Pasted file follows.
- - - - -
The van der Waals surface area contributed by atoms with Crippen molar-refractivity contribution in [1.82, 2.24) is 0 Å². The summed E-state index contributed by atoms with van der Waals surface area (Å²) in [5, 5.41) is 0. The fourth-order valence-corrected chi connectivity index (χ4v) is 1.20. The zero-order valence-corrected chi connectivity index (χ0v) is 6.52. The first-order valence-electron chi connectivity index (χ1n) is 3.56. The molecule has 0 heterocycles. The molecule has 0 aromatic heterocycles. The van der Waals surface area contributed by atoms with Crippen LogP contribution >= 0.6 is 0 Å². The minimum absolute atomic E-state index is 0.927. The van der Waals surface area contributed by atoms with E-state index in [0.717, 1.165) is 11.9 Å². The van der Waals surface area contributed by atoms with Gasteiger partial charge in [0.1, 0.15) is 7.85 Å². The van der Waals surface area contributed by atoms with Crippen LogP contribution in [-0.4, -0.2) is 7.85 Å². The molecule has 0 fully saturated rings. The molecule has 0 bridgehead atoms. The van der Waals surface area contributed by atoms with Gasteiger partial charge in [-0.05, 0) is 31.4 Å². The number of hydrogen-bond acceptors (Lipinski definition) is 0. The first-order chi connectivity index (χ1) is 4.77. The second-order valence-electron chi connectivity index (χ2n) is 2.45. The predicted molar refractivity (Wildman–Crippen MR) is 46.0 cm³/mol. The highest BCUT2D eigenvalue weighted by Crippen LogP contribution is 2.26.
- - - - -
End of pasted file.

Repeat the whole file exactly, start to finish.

The van der Waals surface area contributed by atoms with Crippen molar-refractivity contribution in [1.82, 2.24) is 0 Å². The summed E-state index contributed by atoms with van der Waals surface area (Å²) in [5, 5.41) is 0. The fourth-order valence-corrected chi connectivity index (χ4v) is 1.20. The zero-order valence-corrected chi connectivity index (χ0v) is 6.52. The first-order valence-electron chi connectivity index (χ1n) is 3.56. The molecule has 0 heterocycles. The molecule has 0 aromatic heterocycles. The van der Waals surface area contributed by atoms with Crippen LogP contribution >= 0.6 is 0 Å². The minimum absolute atomic E-state index is 0.927. The van der Waals surface area contributed by atoms with E-state index in [0.717, 1.165) is 11.9 Å². The van der Waals surface area contributed by atoms with Gasteiger partial charge in [0.1, 0.15) is 7.85 Å². The van der Waals surface area contributed by atoms with Crippen LogP contribution in [-0.4, -0.2) is 7.85 Å². The molecule has 0 fully saturated rings. The molecule has 0 bridgehead atoms. The van der Waals surface area contributed by atoms with Gasteiger partial charge in [-0.05, 0) is 31.4 Å². The number of hydrogen-bond acceptors (Lipinski definition) is 0. The first-order chi connectivity index (χ1) is 4.77. The second-order valence-electron chi connectivity index (χ2n) is 2.45. The predicted molar refractivity (Wildman–Crippen MR) is 46.0 cm³/mol. The highest BCUT2D eigenvalue weighted by Crippen LogP contribution is 2.26.